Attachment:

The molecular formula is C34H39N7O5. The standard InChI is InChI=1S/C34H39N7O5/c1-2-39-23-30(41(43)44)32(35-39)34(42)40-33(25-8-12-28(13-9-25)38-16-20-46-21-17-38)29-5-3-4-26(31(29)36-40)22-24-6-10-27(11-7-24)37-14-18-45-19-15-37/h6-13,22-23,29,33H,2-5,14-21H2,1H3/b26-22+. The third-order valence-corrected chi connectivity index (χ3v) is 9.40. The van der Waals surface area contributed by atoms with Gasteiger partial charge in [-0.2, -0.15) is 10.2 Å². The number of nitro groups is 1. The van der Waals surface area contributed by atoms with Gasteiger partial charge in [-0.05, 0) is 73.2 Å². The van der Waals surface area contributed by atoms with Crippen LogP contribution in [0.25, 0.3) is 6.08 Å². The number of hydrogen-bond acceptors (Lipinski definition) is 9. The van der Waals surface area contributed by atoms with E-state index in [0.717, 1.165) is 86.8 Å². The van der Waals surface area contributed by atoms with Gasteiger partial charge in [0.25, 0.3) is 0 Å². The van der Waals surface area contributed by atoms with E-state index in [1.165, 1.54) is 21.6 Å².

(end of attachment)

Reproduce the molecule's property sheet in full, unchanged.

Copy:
The molecular formula is C34H39N7O5. The standard InChI is InChI=1S/C34H39N7O5/c1-2-39-23-30(41(43)44)32(35-39)34(42)40-33(25-8-12-28(13-9-25)38-16-20-46-21-17-38)29-5-3-4-26(31(29)36-40)22-24-6-10-27(11-7-24)37-14-18-45-19-15-37/h6-13,22-23,29,33H,2-5,14-21H2,1H3/b26-22+. The third-order valence-corrected chi connectivity index (χ3v) is 9.40. The van der Waals surface area contributed by atoms with Gasteiger partial charge in [-0.2, -0.15) is 10.2 Å². The number of nitro groups is 1. The van der Waals surface area contributed by atoms with Gasteiger partial charge in [-0.05, 0) is 73.2 Å². The van der Waals surface area contributed by atoms with Crippen LogP contribution in [0.25, 0.3) is 6.08 Å². The number of hydrogen-bond acceptors (Lipinski definition) is 9. The van der Waals surface area contributed by atoms with E-state index in [0.717, 1.165) is 86.8 Å². The van der Waals surface area contributed by atoms with Gasteiger partial charge in [0.25, 0.3) is 0 Å². The van der Waals surface area contributed by atoms with E-state index in [1.165, 1.54) is 21.6 Å².